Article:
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Homeowners who want to renovate their properties or build additions are generally required to obtain permits from their local government, but many skip that step. That can lead to an array of problems when a house is put on the market.

Why Some Homeowners Don’t Get Permits
Homeowners are often overwhelmed by the cost of a remodeling project and want to save some money by not paying a fee for a permit. They may also be concerned about potential delays while they wait to have the work inspected or worried about finding that the way work was completed doesn’t meet requirements and having to make expensive changes to pass an inspection.

Reasons to Think Twice
If you’re considering buying a house that had work done without a permit, the renovations might not have been done correctly, which means you and your family could be at risk. If someone were injured because of unpermitted and uninspected work, your homeowners insurance might not pay related bills, even if the previous owner was the one who failed to get a permit.

If an appraiser discovers that an addition was built without a permit, the square footage of that area will not be included in the appraised value of the house. Lenders decide how much money to allow mortgage applicants to borrow based on a house’s appraised value. If you want to buy a house and the seller wants you to pay for the entire square footage, but the appraised value is much lower than the purchase price because part of the house isn’t included, you might not be able to obtain a mortgage for enough money to purchase the house.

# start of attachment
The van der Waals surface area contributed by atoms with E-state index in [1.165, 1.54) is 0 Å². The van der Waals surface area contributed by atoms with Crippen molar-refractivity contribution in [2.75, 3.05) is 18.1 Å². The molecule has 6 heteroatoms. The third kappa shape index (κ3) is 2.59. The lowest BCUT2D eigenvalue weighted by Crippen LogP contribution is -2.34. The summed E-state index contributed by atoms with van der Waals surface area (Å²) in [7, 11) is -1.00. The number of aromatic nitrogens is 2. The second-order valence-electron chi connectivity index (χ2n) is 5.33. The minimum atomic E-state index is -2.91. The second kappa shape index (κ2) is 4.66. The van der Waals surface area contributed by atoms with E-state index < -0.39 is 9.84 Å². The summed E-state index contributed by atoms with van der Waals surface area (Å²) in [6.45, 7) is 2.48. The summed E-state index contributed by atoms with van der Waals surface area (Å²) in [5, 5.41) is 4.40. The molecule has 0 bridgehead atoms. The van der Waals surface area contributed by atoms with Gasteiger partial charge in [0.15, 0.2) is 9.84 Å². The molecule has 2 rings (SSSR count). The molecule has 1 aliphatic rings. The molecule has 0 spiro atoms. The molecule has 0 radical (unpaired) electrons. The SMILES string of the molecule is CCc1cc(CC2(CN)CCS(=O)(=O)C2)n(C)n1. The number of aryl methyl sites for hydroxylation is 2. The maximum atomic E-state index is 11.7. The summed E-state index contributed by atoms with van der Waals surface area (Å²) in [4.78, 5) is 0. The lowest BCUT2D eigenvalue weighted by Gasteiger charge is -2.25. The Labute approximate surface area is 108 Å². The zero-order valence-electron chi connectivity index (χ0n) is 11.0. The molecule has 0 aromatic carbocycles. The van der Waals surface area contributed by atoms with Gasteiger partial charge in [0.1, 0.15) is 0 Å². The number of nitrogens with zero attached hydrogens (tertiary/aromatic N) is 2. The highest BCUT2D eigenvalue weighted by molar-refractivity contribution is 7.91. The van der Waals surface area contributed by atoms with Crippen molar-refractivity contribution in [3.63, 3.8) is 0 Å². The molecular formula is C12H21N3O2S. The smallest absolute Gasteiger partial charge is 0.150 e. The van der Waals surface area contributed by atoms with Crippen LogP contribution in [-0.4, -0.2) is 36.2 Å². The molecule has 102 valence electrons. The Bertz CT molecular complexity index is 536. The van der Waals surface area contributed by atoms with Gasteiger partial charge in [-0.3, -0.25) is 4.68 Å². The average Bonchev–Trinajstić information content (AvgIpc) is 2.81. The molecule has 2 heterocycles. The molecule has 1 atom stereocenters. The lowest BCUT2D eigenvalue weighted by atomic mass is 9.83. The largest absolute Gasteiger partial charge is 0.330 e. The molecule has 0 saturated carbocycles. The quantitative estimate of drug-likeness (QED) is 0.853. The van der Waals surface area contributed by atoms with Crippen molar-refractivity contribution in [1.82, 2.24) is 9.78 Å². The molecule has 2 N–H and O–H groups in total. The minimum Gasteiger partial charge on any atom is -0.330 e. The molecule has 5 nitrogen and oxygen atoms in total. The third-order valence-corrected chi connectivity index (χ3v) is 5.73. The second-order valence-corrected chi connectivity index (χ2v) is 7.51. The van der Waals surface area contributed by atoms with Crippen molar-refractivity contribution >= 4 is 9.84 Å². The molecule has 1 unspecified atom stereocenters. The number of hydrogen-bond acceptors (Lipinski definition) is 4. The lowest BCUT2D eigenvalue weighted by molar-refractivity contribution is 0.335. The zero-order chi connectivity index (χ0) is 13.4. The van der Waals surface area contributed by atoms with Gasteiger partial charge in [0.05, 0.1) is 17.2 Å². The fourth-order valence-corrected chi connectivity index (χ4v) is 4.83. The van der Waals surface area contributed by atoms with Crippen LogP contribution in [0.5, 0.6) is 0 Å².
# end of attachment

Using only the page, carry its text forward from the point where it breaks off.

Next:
How to Protect Yourself
A seller is required to provide a buyer with a property disclosure that includes information on all work the seller had done to a property during the period of ownership, including renovations that were done without permits. Even if a seller says the proper permits were obtained, check with your local building department to verify that.

If work was done without a permit and you have not yet signed a purchase agreement, you can insert language in the contract stipulating that the seller must obtain permits and have the work inspected before you close on the house. If you already signed a contract but the inspector or appraiser later uncovers evidence that renovations were done without permits, you might be able to terminate the deal, depending on the law in your state.

Be Careful
Buying a house that had work completed without a permit is risky. If you have found your dream home but the seller didn’t secure the necessary permits for renovations, discuss your options with your real estate agent and be prepared to walk away if you’re unable to rectify the situation before closing.